At the LCMC Gathering this week I had two thoughts confirmed: Thought #1: We need to be around more mission-minded churches. Thought #2: Everything must change.
Here are some vignettes of the conversations I had.
Jamie is second year student at Luther Seminary in St. Paul. He has two years left. He was the only Luther student recognized this year at the Gathering. Why? Because students serious about the bible are fleeing denominational seminary programs because of run away biblical revisionism by many faculty members. What does this mean? It means that in the mid-term, it will become increasingly harder to find young pastors who love God’s word and are faithful to it in the mainline denominations. A tectonic shift is well underway.
What kinds of seminaries are students now going to? Their were about 20 seminarians recognized this year. The majority of them are going to Bethel Seminary where are very own Brent and Tina also attended. No one should be shocked by this. Our friends on the west side, Lutheran Church of Hope, has well over a dozen students at Bethel. These days it isn’t a question of “you must attend a seminary of your denomination,” it’s more “you need to attend a seminary that is faithful to the word of God.” How did mainline Protestant Christianity wind up in such a sorry state of affairs in the US? Because we lost the battle for the seminaries long, long ago. Making our master’s degrees count in the eyes of the world means that seminaries have to be accredited by the world. That immediately requires them to compromise. I was taught in seminary by admitted heretics. They weren’t nasty people by any means, but they didn’t hold with the historic teaching of the church and they were bold enough to tell you so. Because of accreditation, they are all tenured and cannot be removed no matter they teach. How weird is that? Many people insist we send our students to denominational seminaries so that they will have a strong denominational identity formed in them. But the denominational seminaries cannot form a strong denominational or even Christian identity any more and haven’t been able to for years. There were also a lot of students going to church run programs like The Master’s Institute (http://www.themastersinstitute.org/ )in the TC and the brand new, LCMC endorsed, Beyond the River Academy (http://www.beyondtheriveracademy.org/ )which runs special programs for older, more established students.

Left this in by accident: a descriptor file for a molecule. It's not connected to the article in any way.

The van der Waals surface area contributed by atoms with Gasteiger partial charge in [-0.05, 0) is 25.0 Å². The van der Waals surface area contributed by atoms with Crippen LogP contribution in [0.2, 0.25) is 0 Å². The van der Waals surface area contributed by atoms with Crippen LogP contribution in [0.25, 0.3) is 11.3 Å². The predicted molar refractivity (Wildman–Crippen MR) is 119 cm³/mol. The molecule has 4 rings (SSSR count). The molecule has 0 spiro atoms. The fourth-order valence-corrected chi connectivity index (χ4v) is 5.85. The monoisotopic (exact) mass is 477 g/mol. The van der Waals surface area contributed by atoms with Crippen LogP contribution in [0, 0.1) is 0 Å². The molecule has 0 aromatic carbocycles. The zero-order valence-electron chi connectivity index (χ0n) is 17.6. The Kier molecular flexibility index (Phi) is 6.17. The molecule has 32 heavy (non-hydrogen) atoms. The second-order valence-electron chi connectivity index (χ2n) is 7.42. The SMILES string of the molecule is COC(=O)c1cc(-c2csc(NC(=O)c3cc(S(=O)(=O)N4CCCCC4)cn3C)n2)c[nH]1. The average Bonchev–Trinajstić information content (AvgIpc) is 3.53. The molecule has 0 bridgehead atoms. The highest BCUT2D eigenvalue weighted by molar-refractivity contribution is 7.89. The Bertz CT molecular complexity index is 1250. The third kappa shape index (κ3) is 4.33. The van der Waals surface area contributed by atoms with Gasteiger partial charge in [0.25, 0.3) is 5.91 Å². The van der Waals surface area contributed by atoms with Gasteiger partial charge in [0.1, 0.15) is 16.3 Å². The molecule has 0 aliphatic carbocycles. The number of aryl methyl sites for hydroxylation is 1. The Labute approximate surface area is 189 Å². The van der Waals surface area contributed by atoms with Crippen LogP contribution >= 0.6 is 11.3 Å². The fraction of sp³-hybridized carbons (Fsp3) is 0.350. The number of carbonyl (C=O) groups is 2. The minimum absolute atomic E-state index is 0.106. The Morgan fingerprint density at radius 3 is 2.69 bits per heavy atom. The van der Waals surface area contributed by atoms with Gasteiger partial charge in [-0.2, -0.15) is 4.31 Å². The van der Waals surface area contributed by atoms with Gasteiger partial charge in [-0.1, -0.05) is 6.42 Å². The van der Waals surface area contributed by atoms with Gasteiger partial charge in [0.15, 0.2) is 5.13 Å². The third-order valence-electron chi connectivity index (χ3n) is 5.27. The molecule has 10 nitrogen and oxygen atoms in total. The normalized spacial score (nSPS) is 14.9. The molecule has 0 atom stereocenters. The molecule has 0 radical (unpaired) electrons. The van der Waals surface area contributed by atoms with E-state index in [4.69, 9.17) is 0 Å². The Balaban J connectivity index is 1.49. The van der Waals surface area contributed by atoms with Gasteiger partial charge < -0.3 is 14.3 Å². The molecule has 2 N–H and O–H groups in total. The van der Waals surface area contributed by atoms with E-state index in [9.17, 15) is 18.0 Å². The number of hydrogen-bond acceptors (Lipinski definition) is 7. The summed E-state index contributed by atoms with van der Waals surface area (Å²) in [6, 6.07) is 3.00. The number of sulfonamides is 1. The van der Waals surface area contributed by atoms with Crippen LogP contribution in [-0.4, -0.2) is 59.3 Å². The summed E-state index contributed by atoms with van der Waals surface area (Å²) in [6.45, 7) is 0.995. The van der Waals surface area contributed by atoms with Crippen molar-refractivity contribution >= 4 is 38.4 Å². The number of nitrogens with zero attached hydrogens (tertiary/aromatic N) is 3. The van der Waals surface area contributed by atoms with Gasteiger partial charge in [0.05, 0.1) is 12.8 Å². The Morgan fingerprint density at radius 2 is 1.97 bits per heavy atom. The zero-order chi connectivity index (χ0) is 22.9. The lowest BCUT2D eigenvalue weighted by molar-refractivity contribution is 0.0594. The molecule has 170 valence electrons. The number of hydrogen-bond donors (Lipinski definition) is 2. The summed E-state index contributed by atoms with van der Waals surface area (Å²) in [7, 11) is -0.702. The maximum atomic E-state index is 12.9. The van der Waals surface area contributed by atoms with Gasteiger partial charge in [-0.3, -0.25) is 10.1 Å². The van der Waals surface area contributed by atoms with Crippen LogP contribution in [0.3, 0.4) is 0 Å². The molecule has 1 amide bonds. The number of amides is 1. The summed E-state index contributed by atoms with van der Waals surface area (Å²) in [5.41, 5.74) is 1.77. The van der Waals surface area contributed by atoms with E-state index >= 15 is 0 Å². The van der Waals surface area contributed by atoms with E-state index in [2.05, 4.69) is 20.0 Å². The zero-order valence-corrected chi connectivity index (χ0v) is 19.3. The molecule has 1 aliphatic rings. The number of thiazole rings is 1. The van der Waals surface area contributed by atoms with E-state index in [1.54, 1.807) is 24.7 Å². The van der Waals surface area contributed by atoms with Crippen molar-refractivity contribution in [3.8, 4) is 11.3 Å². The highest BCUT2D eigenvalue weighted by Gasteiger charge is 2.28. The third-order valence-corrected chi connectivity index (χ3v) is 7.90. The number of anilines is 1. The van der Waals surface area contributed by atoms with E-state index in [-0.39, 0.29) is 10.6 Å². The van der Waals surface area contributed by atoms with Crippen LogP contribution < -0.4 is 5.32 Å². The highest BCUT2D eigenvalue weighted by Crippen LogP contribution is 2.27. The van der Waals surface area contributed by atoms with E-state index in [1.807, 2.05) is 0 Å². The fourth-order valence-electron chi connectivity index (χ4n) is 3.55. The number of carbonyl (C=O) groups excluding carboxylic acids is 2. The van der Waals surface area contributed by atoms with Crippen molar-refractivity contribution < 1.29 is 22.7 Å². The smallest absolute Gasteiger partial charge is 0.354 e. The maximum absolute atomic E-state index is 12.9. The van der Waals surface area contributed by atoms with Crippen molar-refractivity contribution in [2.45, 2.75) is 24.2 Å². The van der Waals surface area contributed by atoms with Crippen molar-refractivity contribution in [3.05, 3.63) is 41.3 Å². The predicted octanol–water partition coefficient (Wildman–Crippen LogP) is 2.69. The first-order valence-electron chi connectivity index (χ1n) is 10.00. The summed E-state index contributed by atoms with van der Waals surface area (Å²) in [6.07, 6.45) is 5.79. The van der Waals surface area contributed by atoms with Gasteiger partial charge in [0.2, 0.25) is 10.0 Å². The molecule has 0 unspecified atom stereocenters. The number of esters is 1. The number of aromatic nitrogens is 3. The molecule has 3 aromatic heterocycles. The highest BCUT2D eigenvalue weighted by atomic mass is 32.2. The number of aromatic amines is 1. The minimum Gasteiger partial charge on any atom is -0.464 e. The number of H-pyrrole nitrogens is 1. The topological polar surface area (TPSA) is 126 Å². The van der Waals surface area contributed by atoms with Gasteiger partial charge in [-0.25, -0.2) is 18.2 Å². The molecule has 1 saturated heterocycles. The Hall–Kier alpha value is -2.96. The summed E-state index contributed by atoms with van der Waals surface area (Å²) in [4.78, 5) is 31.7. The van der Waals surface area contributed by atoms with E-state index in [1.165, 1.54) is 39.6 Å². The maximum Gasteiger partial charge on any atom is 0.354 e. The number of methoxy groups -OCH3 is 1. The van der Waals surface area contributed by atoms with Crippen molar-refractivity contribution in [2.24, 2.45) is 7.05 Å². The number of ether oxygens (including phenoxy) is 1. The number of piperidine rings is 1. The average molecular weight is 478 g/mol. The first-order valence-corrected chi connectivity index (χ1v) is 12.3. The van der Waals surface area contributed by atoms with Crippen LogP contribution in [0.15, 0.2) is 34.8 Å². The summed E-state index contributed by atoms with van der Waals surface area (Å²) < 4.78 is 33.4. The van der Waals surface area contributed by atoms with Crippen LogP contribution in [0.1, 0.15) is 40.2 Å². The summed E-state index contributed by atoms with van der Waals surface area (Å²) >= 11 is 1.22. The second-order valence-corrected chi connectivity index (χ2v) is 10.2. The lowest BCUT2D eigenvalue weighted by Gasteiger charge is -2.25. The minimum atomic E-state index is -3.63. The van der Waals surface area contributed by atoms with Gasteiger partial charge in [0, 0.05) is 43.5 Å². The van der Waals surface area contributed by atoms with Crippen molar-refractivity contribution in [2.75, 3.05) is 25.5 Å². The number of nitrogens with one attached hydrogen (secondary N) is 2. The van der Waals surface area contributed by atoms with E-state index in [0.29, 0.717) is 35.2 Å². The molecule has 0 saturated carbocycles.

Jamie is currently involved in planting a new church (http://www.thecruxlife.org ) As he’s learning in the classroom is he able to put what he learns into immediate practice. The seminary didn’t set this up, he was asked to help out by a LCMC church in the Twin Cities. He’s a self starter who has decided to answer the call of Jesus and turn his worldly experience toward kingdom work. Jamie is from Des Moines and has been working with our homeless population for years, preaching at the Bethel Mission. Jamie wants to come back to Des Moines after seminary and plant a church for the homeless. Now, I ask you: isn’t that extraordinary? Here is a guy who isn’t looking for a soft landing. He’s not looking for a nice little church somewhere. He wants to do mission. That’s what LCMC is like because it is full of men and women and churches who have that same heart for mission. People and churches who aren’t afraid to change everything and even die to previous ambitions for the sake of mission.